Giving voice to struggles,triumphs.
Giving voice to struggles, triumphs
Michael Bostick has seen tough times, but poetry helps him cope
|By MIKE PIEKARSKI, Special to the Times Union |
First published: Tuesday, October 23, 2007
|MENANDS -- It is said that a journey of a thousand miles begins with a single step. Michael Bostick can say that his literary journey started with a single letter -- in his case, a letter in which he said goodbye to his longtime nemesis: alcohol. |
Bostick, a Menands resident and recovering alcoholic, was an outpatient at St. Peter's Addiction Recovery Center in Albany in the latter part of 2005, when a counselor asked him to write that letter and read it aloud to his support group.
"The feedback was great," said Bostick, 46, who read the letter and a poem he had written to his recently deceased grandmother.
"This is pretty good," he was told.
Using that session as a springboard, Bostick began writing poetry regularly and prolifically. The result is his first book, "Mou-si: Life Lessons and Thoughts Set to Poetry," published by RoseDog Books this past May.
The title comes from Bostick's nickname, "Mousy," for his "squeaky voice, ears sticking out," he said. He added a hyphen and the "si" ending because, he said, "I wanted it to sing.
"The poetry is a way to have people read something that's true , and it's short and quick," Bostick said during a recent telephone interview.
The Bronx native, born in 1961, has plenty to tell. He was only 6 and temporarily staying with his grandparents in Jersey City, N.J., when his 21-year-old mother was murdered by her husband. A year later, young Michael learned that his father, estranged from his mother, had been murdered in the Bronx. At that point, his stay with his grandparents became permanent.
In Bostick's new neighborhood, "all the families were a little dysfunctional," he said. "There was a lot of drinking going on."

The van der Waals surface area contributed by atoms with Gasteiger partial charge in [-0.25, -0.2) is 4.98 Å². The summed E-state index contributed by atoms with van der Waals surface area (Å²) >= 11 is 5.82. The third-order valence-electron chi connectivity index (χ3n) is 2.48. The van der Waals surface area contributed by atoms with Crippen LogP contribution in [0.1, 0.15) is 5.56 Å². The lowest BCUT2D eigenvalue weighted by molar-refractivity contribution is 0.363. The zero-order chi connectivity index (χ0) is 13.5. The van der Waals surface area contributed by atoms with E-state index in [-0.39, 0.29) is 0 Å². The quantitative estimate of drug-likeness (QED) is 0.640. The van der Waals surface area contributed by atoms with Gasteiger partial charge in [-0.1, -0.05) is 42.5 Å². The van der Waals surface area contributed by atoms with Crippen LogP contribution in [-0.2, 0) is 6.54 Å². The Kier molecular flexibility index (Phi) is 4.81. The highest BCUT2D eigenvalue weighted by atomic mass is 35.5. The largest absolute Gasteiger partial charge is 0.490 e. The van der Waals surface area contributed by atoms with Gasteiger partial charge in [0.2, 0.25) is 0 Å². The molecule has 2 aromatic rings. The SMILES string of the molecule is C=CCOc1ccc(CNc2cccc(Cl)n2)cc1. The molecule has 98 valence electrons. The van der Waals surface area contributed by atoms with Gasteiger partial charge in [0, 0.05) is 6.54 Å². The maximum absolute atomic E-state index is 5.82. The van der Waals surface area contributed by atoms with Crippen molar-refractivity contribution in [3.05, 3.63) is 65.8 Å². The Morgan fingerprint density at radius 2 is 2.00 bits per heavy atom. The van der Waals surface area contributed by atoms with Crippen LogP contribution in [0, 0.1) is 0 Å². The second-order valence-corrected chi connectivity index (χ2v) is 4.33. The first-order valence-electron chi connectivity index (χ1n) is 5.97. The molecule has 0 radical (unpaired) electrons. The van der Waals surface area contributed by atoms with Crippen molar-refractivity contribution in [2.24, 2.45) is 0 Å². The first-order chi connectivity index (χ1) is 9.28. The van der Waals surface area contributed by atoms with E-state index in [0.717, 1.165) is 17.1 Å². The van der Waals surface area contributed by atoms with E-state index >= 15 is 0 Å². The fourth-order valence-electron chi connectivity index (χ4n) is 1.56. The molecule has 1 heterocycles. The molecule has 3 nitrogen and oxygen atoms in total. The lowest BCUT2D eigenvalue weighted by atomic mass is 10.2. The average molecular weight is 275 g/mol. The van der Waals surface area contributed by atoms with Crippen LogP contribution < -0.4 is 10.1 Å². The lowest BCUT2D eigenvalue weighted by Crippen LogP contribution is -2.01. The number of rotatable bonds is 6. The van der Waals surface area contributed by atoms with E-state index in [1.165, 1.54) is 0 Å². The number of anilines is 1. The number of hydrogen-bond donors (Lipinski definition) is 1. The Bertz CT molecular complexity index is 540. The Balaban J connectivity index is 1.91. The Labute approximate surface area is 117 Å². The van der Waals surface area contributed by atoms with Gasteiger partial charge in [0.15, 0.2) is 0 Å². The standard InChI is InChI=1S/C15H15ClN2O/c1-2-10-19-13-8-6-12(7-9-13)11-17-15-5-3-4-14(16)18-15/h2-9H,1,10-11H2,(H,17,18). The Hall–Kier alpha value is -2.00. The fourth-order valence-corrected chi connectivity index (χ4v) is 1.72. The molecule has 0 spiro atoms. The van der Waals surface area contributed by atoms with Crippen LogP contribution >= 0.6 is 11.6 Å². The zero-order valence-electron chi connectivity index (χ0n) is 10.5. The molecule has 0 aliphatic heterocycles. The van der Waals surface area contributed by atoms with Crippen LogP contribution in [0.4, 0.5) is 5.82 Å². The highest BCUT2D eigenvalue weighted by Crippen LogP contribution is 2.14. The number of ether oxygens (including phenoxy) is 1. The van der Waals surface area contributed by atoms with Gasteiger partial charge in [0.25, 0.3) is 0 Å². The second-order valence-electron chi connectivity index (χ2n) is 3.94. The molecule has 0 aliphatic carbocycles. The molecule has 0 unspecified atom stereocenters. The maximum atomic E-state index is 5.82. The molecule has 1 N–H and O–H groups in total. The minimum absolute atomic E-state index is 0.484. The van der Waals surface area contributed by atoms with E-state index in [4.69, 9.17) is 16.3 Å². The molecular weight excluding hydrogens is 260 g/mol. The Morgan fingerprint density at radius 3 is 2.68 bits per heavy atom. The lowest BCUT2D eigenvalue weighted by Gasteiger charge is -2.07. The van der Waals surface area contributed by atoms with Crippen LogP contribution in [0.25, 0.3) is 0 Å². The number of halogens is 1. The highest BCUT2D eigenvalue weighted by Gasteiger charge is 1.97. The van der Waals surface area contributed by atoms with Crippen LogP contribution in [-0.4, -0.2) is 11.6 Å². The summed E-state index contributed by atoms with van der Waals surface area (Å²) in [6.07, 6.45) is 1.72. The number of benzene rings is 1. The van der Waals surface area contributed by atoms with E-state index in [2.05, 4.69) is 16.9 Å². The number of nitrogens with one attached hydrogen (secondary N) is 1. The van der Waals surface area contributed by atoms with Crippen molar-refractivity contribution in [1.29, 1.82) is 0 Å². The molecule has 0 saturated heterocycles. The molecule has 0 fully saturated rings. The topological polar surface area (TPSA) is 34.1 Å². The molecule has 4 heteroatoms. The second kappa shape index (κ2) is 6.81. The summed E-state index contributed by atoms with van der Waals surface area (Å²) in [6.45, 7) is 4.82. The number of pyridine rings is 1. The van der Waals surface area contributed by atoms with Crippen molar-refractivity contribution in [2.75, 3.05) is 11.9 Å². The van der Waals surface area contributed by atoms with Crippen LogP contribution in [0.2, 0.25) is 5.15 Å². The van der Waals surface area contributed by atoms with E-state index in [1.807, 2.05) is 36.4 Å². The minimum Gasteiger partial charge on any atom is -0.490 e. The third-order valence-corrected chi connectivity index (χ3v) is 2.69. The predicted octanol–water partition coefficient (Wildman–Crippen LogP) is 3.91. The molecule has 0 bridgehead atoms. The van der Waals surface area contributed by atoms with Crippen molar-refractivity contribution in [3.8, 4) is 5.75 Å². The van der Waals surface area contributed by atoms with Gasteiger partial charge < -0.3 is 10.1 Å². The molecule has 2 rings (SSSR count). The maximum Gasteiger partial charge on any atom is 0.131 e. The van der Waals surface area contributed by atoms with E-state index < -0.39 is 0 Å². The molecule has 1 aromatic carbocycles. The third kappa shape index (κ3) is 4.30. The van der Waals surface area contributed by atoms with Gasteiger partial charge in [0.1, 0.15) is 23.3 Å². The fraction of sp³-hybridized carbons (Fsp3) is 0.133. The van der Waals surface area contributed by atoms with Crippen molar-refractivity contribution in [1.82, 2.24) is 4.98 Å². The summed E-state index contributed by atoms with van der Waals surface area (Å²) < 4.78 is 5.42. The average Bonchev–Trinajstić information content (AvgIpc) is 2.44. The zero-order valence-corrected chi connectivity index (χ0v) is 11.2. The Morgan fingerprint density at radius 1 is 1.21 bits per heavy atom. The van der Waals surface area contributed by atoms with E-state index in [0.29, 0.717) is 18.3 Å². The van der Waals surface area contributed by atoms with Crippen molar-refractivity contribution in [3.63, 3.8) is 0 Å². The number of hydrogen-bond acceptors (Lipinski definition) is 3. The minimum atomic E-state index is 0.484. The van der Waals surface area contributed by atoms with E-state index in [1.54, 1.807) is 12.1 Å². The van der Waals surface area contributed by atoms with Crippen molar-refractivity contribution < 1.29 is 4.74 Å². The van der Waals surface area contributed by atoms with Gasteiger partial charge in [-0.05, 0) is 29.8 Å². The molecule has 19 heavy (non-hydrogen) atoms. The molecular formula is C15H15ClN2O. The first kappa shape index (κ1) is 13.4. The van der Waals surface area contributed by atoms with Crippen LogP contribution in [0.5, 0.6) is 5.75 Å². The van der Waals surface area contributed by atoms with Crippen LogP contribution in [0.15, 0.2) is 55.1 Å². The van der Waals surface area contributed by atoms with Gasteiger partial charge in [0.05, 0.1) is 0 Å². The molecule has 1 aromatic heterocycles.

His household was no exception. Her daughter's death was really hard on Bostick's grandmother, he recalled. "She resorted to the bottle. She was functional three-quarters of the year, but there were months when she went on a binge. It would go on for a couple of days or a couple of weeks, and then she'd be functional again."
The lifestyle, Bostick said, "was a thing you handled. It was an experience."
In 1972, prodded by relatives, his new family -- which included his younger brother and sister, his aunt and his great-grandfather -- moved to a large house in Poughkeepsie. His grandfather landed a construction job, his grandmother took in boarders from a nearby developmental center, and Michael began his new life.
By the 10th grade, he was in the Poughkeepsie school system, a football player -- and a drinker.
Once the football game ended, the players typically went to parties, "and you would really put down beer," Bostick said. "I was a little knucklehead. I had good grades, but then I slacked off."
After a short and ill-fated stint in the Navy, some "mishaps with the law," various jobs and general drifting, the father of three has settled down. He moved to the Capital Region to be near his girlfriend in 1995, got an associate degree in microcomputer systems management from Bryant & Stratton College in 1996 and has worked for a telecommunications company for the past 11 years.
In addition to a book-signing set for Nov. 1 at the Book House in Stuyvesant Plaza, he has a new book of poetry coming out in early 2008 and has begun work on his autobiography. He won't say he has beaten alcoholism because, he said, "It's an endless battle I continue to fight every day."
His poetry, which explores such varied subjects as social ills, spirituality, alcoholism, love, race and responsibility, is not of the rhyming variety because "I write from the heart," he said. "(Poetry) is where I form my ideas and words in a way where I'm telling you what's going on. It's my way of getting everything out. Everything that came to mind, I put it down and made something out of it."
"My audience is whoever wants to listen, whoever can relate to that poem, not just black men or young men -- everybody."
Bostick's book can be ordered online at http://www.rosedog books.com. Piekarski is a freelance writer from Latham. He can be reached at piewrite.aol.com.
Product of an environment that was derived on greed and malice, wandering about that Peaceful Existence.
As I stand and look into the mirror, I see the shell of a man that has taken the less traveled road searching for that Peaceful Existence.
Momentarily seeing footage as I digress, looking on the birth of my children, there seeing glimpses of peacefulness. Either I or society spoiled that picture of total oneness.
Other moments of sharing my love with special ones, only to have it run its course. Searching for that Peaceful Existence, asking myself why I can' have that existence.
Should I dare have that rose colored glass exterior or the Don Quixote mindset searching for that Peaceful Existence?
Laying here now as the dirt settled and my soul starting its ascension, I realize there is a true Peaceful Existence.
-- Michael Bostick